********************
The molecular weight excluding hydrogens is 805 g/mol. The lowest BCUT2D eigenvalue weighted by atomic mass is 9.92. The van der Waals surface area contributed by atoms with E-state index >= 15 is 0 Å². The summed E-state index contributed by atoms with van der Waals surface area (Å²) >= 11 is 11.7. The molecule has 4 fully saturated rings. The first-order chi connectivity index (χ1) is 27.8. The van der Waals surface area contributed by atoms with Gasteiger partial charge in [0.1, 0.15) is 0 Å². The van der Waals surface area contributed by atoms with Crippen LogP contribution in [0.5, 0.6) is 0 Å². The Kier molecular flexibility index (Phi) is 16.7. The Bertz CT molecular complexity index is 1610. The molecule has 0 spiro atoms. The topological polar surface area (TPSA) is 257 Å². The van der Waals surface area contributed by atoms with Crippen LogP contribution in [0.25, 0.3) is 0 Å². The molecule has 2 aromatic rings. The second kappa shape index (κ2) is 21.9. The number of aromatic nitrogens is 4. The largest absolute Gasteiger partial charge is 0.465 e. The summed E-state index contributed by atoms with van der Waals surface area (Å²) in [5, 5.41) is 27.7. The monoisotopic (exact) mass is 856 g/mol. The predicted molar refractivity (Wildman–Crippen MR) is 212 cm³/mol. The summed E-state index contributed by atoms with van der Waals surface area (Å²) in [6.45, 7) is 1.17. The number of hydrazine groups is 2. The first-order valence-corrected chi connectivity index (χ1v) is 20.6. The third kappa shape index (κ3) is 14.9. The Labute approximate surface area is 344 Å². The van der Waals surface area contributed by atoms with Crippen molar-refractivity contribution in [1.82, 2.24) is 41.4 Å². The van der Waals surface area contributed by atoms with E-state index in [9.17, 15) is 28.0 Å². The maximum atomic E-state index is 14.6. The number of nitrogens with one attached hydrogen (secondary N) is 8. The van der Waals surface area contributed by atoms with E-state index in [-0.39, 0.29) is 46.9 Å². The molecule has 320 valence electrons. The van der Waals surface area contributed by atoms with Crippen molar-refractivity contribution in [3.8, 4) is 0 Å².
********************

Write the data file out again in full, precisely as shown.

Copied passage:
The molecular weight excluding hydrogens is 805 g/mol. The lowest BCUT2D eigenvalue weighted by atomic mass is 9.92. The van der Waals surface area contributed by atoms with E-state index >= 15 is 0 Å². The summed E-state index contributed by atoms with van der Waals surface area (Å²) >= 11 is 11.7. The molecule has 4 fully saturated rings. The first-order chi connectivity index (χ1) is 27.8. The van der Waals surface area contributed by atoms with Gasteiger partial charge in [0.1, 0.15) is 0 Å². The van der Waals surface area contributed by atoms with Crippen LogP contribution in [0.5, 0.6) is 0 Å². The Kier molecular flexibility index (Phi) is 16.7. The Bertz CT molecular complexity index is 1610. The molecule has 0 spiro atoms. The topological polar surface area (TPSA) is 257 Å². The van der Waals surface area contributed by atoms with Crippen LogP contribution in [0.25, 0.3) is 0 Å². The molecule has 2 aromatic rings. The second kappa shape index (κ2) is 21.9. The number of aromatic nitrogens is 4. The largest absolute Gasteiger partial charge is 0.465 e. The summed E-state index contributed by atoms with van der Waals surface area (Å²) in [5, 5.41) is 27.7. The monoisotopic (exact) mass is 856 g/mol. The predicted molar refractivity (Wildman–Crippen MR) is 212 cm³/mol. The summed E-state index contributed by atoms with van der Waals surface area (Å²) in [6.45, 7) is 1.17. The number of hydrazine groups is 2. The first-order valence-corrected chi connectivity index (χ1v) is 20.6. The third kappa shape index (κ3) is 14.9. The Labute approximate surface area is 344 Å². The van der Waals surface area contributed by atoms with Crippen molar-refractivity contribution in [1.82, 2.24) is 41.4 Å². The van der Waals surface area contributed by atoms with E-state index in [9.17, 15) is 28.0 Å². The maximum atomic E-state index is 14.6. The number of nitrogens with one attached hydrogen (secondary N) is 8. The van der Waals surface area contributed by atoms with E-state index in [-0.39, 0.29) is 46.9 Å². The molecule has 320 valence electrons. The van der Waals surface area contributed by atoms with Crippen molar-refractivity contribution in [3.8, 4) is 0 Å².